Bitcoin ICOs are making regulators nervous
The proliferation of unregulated digital currencies has made it difficult for regulators to determine how to maintain the advantages of blockchain technology while still protecting consumers. Cryptocurrencies are used in instant and irreversible transactions that are pseudonymous, decentralized, and encrypted. Many new companies are springing up that incorporate blockchain tech and many of them accept cryptocurrency as part of their fundraising efforts in an “Initial Coin Offering” or ICO.
Proponents tout the public ledger system that blockchain systems use to permanently record each transaction without any opportunity to alter the ledger afterward. This should make it more difficult for would-be money launderers, but regulators have expressed concern about this type of process being used to get around existing banking and securities protections to defraud customers. The loose collection of laws that could apply to blockchain companies dealing in cryptocurrency can make it more difficult to find and expose bad-actors.
How ICOs can make money laundering easier
When legitimate customers participate in an ICO, a money-launderer can get them to use their exchange to turn those coins into cash. Since they are willing to offer better prices as a premium to wash their funds, many customers are drawn to lower pricing. The legitimate customer is paid more than he could have gotten at a regulation-friendly exchange, and the bitcoins are not as easy to trace to criminal behavior. Criminals might also shop for an ICO that does not have robust know-your-customer practices and simply buy into the ICO themselves. On the other hand, digital currency systems do not allow the ledger to be changed once the entry has been made. This means that transactions are open and traceable, though they may still be tied to an anonymous pseudonym.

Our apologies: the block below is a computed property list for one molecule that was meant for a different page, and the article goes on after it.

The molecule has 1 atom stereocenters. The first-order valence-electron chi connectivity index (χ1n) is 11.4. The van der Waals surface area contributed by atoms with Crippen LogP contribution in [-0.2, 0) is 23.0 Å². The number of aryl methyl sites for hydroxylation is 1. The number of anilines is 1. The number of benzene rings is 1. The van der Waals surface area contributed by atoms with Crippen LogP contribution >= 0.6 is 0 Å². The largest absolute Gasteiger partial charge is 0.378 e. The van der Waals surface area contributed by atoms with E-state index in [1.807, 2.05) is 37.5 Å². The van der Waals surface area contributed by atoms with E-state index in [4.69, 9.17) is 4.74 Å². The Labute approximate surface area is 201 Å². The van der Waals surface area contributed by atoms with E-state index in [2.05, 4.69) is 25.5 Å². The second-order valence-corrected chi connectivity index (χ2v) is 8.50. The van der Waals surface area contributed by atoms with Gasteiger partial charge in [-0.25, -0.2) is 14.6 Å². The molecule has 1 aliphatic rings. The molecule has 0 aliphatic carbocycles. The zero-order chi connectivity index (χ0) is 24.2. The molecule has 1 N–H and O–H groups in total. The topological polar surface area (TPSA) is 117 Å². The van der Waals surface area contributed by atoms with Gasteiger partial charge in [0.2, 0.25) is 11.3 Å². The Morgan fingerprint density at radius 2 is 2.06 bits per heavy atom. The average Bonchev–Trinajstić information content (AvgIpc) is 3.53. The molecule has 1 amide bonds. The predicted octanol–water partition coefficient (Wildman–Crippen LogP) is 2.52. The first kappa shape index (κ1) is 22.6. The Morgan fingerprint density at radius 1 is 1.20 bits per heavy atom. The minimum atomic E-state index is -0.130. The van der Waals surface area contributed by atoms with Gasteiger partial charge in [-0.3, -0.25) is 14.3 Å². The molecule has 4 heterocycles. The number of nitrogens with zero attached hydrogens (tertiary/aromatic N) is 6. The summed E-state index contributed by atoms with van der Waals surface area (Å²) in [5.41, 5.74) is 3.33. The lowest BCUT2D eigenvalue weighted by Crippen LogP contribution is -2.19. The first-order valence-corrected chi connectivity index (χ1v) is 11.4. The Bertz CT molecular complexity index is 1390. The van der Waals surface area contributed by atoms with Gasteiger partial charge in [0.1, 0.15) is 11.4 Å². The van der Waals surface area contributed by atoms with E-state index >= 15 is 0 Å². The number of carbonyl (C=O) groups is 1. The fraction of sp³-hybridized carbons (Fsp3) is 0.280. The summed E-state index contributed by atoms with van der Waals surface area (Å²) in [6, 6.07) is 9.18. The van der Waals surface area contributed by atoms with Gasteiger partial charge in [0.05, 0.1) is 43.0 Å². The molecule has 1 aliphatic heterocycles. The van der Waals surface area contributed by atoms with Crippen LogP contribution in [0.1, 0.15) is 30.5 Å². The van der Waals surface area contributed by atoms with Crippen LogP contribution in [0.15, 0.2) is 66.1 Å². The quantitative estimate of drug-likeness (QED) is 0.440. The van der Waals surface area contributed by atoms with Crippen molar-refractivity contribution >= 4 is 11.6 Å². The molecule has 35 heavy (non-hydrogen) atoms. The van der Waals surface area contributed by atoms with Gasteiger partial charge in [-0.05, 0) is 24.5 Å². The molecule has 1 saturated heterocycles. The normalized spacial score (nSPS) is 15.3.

ICOs must comply with U.S. Securities Law.
Late last month, the Securities and Exchange Commission released an investigative report in which it said companies that planned to use distributed ledger or blockchain-enabled ways to raise capital must take appropriate steps to comply with the U.S. federal securities laws. In the report, the SEC focused on “Initial Coin Offerings” or ICOs – where new blockchain tech companies accept cryptocurrency as part of their fundraising efforts. The influx of ICOs recently has regulators worried that new exchanges will make it easier for money-launderers. More exchanges mean that a criminal can shop for an exchange that is less cooperative with authorities and more lax on verification processes.
The SEC may treat an ICO as a “security”
The SEC has taken the position that any virtual organization or capital-raising entity that uses blockchain technology must also abide by the foundational principles of U.S. securities law. In the report, they state, in part, that:
U.S. federal securities law may apply to various activities, including distributed ledger technology, depending on the particular facts and circumstances, without regard to the form of the organization or the technology used to effectuate a particular offer or sale.
Many regulators don’t fully understand this emerging technology and the possibilities that it entails. Nor do they understand that poorly planned policies could do more harm than good. Meanwhile, with the regulatory environment is closer to the “wild-west” than “1984”, the SEC has posted guidelines to help consumers identify fraudulent investment schemes.
While the industry doesn’t have as many direct regulatory requirements, intermediaries in virtual currencies should know and research how regulations surrounding money-laundering. If you need help or advice concerning a digital currency exchange, call attorneys who are up-to-date on SEC developments. Call the law firm of Christensen & Jensen today.
Source: SEC investigative report